pricing


A few days ago, I posted an entry questioning the high prices of Funkin Function’s scrap wood skateboards, and its adverse impact on the acceptance of eco-friendly products.

After that, I got an email from Daniel Moyer, the designer behind Funkin Function. He has agreed for his email to be reproduced here, so that readers may understand his side of the story.

Below are the main excerpts from his email, along with some of my thoughts:

Your only mistake is in assuming that I am a manufacturer. On the contrary, I am a one-man one-at-a-time furniture maker using the scrap from my furniture pieces to make similarly artistic longboard skateboards.

Each board is composed. Stock is arranged for visual statement and for physical characteristics that might contribute to the natural flex that makes these boards so nice to ride. Then I thickness plane, joint the ends. biscuit for reference, glue-up, rough sand, shape, mill for truck-mounting, finish sand, wet-sand-in a slurry coat of oil, buff off the slurry, and finish with a few coatings of hand-rubbed oil.

A one-man operation (OMO) like Daniel Moyer’s is still a manufacturer. But I see his point that he does not have the economies of scale. These skateboards are more akin to works of art – hand-crafted and one of a kind.

As a business model for manufacturing, this is a disaster. I’m not on a green mission; I’m just trying to be responsible with my own waste stream and make a wage from my time.

As a businessman, Daniel Moyer is entirely justified in pricing his product at what he considers to be a fair price. His rationale for the high prices is that his skateboards are entirely hand-made and artistic.

Where we disagree is what that price should be: his costs of production are low, and after taking into account the amount of manual work, I feel that he could still turn in a healthy profit even with lowered prices.

I realize that being thrust into the eco-spotlight by the BKLYNDESIGNS coverage leaves me open to whatever criticism I have coming to me. However, if someone were to imply I was seeking to milk or even bang the buying public while flying the green flag, I would find that most insulting.

I had never intended to imply that Daniel Moyer was taking advantage of the eco-conscious customer.

My point was that eco-friendly products should be more attractively priced to attract mainstream customers. Pricing them too expensively might actually slow down the green movement, as it creates a misleading impression that green goods are only for the rich and privileged.

And if the product is not intended to be positioned as a green product, then why not play down the “scrap wood” and promote the “hand made” and “artistic” parts?

There, I hope I have given a fair account of both sides of the story. Feel free to tell me what you think. 🙂

This may sound a bit odd coming from a manufacturer of eco-friendly bamboo flooring, but you really shouldn’t be paying over the top for eco-friendly products.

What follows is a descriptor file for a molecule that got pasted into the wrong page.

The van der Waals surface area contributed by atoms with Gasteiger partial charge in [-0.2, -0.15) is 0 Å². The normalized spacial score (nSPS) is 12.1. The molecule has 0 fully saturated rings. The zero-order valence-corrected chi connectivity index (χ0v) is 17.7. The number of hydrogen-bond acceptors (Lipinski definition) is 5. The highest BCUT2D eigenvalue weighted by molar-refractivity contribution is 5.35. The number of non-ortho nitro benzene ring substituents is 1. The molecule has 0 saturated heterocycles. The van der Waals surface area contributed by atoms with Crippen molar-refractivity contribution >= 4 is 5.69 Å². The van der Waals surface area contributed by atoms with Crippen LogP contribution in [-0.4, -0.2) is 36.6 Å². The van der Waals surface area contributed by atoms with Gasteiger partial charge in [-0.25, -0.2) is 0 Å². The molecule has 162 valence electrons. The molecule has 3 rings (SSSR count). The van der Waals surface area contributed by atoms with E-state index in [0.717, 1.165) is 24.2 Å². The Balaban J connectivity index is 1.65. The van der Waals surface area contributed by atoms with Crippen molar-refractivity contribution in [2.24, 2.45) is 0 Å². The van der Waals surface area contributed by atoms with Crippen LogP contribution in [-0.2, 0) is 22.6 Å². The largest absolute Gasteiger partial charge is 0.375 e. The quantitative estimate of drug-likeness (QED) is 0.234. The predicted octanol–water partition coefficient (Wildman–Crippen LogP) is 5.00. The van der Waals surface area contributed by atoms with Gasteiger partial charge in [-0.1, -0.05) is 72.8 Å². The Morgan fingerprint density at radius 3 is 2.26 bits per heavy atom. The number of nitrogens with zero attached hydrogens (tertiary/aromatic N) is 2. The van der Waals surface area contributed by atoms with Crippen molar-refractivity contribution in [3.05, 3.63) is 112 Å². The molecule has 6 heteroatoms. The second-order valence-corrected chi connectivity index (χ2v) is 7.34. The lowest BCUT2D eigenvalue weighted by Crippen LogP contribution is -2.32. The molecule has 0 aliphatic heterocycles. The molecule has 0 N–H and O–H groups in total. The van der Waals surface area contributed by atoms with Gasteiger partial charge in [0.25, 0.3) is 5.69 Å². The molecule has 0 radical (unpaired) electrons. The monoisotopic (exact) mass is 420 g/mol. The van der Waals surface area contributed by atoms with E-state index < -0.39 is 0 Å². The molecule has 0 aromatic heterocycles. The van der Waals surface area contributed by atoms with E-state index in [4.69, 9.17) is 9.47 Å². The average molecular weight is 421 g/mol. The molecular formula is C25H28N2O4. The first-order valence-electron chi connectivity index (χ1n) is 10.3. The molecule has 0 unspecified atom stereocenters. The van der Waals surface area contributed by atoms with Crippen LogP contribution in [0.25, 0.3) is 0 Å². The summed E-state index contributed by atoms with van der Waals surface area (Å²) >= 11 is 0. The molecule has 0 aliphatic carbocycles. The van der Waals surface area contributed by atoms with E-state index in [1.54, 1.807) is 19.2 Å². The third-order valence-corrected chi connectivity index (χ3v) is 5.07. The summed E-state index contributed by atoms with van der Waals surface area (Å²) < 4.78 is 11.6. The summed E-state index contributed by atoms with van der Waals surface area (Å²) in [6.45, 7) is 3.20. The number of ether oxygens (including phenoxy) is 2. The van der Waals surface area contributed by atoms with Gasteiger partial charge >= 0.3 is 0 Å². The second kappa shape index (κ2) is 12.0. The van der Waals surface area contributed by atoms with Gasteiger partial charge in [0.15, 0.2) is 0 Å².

I have discussed this issue before. It is perfectly understandable if prices are higher due to higher costs of manufacturing. But we have to ask ourselves, is it a fair price?

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There are many ways of going green.

For example, you can choose to buy energy-saver light bulbs to replace your old incandescent bulbs. Or you could use energy-efficient versions of electrical appliances that typically would suck up huge amounts of electricity, e.g. refrigerators and air-conditioning units.

These products might cost you more to buy, but will cost you less to use. So they will save you money in the long run. Savings cents definitely makes sense.

However, there are other ways of going green which will not save you any money. In fact, it might even cost you more.

There are many wonderful items made from recycled and reclaimed materials. Buying them consumers less resources and reduces the impact on our environment.

RagaDog

But would (or should) you spend US$52.95 on a soft toy made from old sweaters?

Or an eye-watering £1,500 (US$3,000) for a rocking chair made from an old cinema seat?

Now, why are they charging such high prices? Is it because of:

1) high cost of materials?

Unlikely, these are recycled materials after all.

2) high cost of labour?

Maybe. Incorporating recycled materials into your products is an hands-on affair and mostly eschews the use of machines.

3) low and inelastic demand?

This would be my guess. Such products are very niche, finding willing buyers in a miniscule group of people. However, they are usually able to pay the high asking prices. Faced with such a market, it would only make financial sense to demand more for your green products.

Bamboo flooring is also a green product. So why are we not tapping into this niche market and charging high prices for our products? After all, I have come across bamboo flooring companies who charge 30% more than us for the equivalent product.

Even though the costs of producing bamboo flooring is higher than simply chopping down trees and milling the logs, my aim is to price them to wooden flooring as closely as possible.

My hope is that one day bamboo flooring would no longer be considered a niche product for the eco-conscious consumer, but a mainstream product that everyone could enjoy.

High pricing would automatically discourage the typical consumer from considering it or even finding out more. We would have missed out on the chance to educate and inform them about the benefits and beauty of bamboo flooring.

What a pity that would be.